Manufacturing of the GAZ-AAA truck was launched in the end of 1934. It was a highly maneuverable vehicle with a carrying capacity of 2 tons. The engine was a 50 hp 4-cylinder Gaz-M and could move the 2,475 tons machine to a speed of 65 km/h. Production lasted until 1944. In total, 37373 trucks of this type were produced. The GAZ-AAA fought in Mongolia, in Finland and also during WWII in the Soviet Union.
Some vehicles were used as a basis for a Quadruple Maxim Anti-Aircraft Machine-Guns with no major changes. This gun was used for firing both at aerial and ground targets. This gun was saw service not only on trucks but also on warships and armored trains.
The Quadruple-Maxim truck kit comes in UM's typical top opening cardboard box. The cover artwork is a bit funny, as it show a gunner firing the four machine-guns just a few centimeters over the head of his commanding officer. The latter must be very brave to stand stoically in such a dangerous position! If you look closely, you can even see Staline himself driving the truck...
However, the boxart shouldn't mislead you as the UM 1:48 scale serie of trucks are very nice and serious kits. In the box you find 4 sprues of dark green plastic parts, 10 vinyl tyres, one etched copper fret, one sheet of acetate film for windows and lenses, a sheet of decals and the instructions.
It is to note that this kit is the third of a serie of four (so far). The reviews of the other GAZ based trucks made by UM can be found on Aeroscale by using the links below:
- GAZ-AAA Soviet Truck (503)
- AS-2 Starter Truck (506)
- BZ-38 Refueller (509)
- Quadruple Maxim truck (511)
Apart from sprues E (Quadruple-Maxim gun), the plastic parts are similar to the ones one can find in the initial GAZ-AAA kit, so please refer to the above mentionned reviews for more details. However, to sum up, the parts, though not as perfectly molded as on a Tamigawa kit, are very nice overall. Only the grainy surface of the plastic, mostly on the bigger parts is a bit annoying but this doesn't affects the smaller parts which have a very smooth surface finish and really crisp details molded on. Only some traces of flash will have to be eliminated before assembly. In term of detail, UM have really done a great job as a complete chassis is provided, as well as a detailed engine (with separate engine hood panels) and separate cabin doors.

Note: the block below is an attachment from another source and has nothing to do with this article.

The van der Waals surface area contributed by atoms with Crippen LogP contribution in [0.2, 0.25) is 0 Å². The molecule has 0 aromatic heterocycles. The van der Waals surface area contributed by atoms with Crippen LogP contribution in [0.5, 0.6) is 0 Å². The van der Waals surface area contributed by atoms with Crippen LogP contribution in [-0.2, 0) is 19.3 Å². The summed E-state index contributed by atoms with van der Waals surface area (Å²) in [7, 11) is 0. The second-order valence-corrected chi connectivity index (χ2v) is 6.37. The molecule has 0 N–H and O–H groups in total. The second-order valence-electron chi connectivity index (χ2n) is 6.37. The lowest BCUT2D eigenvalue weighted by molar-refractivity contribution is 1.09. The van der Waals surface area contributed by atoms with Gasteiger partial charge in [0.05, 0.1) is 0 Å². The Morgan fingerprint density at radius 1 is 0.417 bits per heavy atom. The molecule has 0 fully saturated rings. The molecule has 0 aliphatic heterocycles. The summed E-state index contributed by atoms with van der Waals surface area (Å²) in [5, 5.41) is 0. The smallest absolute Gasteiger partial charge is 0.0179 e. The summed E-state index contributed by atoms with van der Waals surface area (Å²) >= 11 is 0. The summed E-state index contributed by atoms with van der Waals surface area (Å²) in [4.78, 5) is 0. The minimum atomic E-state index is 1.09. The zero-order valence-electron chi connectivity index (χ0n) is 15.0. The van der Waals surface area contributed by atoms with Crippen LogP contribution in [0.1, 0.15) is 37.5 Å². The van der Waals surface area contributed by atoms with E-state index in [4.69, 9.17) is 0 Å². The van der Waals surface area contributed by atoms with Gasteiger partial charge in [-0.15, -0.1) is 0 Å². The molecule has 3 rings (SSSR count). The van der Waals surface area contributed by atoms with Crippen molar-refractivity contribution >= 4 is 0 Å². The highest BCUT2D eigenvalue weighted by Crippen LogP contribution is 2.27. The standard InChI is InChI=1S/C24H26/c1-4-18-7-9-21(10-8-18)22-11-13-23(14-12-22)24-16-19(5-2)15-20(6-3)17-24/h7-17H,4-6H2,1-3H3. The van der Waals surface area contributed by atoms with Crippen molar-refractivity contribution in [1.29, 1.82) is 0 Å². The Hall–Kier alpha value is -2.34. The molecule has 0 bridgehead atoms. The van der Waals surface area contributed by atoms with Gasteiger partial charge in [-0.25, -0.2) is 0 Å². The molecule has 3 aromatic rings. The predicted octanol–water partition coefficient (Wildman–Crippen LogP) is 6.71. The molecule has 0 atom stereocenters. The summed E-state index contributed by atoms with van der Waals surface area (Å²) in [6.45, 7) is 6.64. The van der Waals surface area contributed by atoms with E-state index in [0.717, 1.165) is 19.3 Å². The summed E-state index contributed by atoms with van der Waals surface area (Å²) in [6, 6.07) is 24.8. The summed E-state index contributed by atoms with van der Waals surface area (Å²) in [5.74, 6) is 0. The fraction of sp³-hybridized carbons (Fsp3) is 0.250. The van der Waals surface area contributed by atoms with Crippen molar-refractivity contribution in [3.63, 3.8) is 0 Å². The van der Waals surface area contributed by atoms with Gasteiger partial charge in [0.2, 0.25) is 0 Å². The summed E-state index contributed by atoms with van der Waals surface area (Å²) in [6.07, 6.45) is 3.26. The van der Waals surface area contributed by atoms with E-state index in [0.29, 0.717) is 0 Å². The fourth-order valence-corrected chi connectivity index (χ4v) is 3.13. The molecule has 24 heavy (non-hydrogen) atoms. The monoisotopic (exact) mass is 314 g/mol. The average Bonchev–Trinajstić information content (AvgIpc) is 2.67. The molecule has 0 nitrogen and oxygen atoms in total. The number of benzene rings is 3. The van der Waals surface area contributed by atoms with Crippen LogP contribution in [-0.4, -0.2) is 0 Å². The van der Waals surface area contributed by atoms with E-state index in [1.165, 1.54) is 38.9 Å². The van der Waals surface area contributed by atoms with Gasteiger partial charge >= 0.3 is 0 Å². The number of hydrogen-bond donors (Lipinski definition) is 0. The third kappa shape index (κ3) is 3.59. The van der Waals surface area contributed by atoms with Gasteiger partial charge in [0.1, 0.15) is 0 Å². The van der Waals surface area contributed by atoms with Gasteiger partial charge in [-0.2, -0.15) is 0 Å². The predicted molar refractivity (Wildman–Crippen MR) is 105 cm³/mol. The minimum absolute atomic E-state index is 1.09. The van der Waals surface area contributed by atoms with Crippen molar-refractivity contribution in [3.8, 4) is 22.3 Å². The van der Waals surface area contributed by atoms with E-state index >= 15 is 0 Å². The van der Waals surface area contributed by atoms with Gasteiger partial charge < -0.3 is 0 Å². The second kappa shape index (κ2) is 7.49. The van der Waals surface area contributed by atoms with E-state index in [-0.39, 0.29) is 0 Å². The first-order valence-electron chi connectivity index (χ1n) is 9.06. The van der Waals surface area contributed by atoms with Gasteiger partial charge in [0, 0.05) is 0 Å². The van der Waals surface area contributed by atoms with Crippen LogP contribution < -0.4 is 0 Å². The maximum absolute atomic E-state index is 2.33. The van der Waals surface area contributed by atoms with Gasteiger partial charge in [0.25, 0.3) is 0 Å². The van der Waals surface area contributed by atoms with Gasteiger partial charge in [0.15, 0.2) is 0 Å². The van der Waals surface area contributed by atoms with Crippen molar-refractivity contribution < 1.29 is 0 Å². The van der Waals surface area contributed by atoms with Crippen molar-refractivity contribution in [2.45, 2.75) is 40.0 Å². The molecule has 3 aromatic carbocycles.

Clear parts have to be cut in a small sheet of fine acetate plastic. They will look very realistic once in place but extrem care will be needed to cut them to shape and glue them on the model. In this kit, the PE parts are located on a bigger copper fret than usual as a lot of them are destined to enhance the level of detail of the Machine-Guns sub-assembly.
The decals are different than on the first boxing. They look fine but have an ICM "feel" to them, which isn't necessarily a good thing. It is probably better to cover them with a coat of varnish before using them as these ukrainian decals have the bad habit of breaking apart when hitting the water.
The instruction are of course also new. They are printed on two A3 sized paper sheet folded so to make an 8 pages A4 booklet. The construction guide has 49 (!?) steps and this shows how complex and detailed the kit is. The Quadruple-Maxim is a kit within the kit as it requires 15 steps alone to assemble! The drawings are very clear and easy to understand even if the build won't be an easy one for sure. There is no painting guide as such (the truck is camouflaged in overall green) but colors are given for the Humbrol range of paints.
There are no figures in the kit (unlike on the box cover), so you will have to look elsewhere if you want to add some life to your model. ICM and Rest Models have some interesting stuff that would suit perfectly to the UM kit:
- Soviet Pilots & Personnel - ICM
- Quad M-4 AA Gun & Crew - Rest Models
While probably not an easy kit, because of the high level of detail and the small size of some plastics and PE parts, I higly recommend this kit. It can be used in various settings, for example near an aircraft somewhere on a carnor of an airfield. The price of the kit is very attractive too.
Unimodels' Quadruple Maxim Truck is available from Modelimex - specialists in Eastern European short run kits.
Please remember, when contacting retailers or manufacturers, to mention that you saw their products highlighted here - on AEROSCALE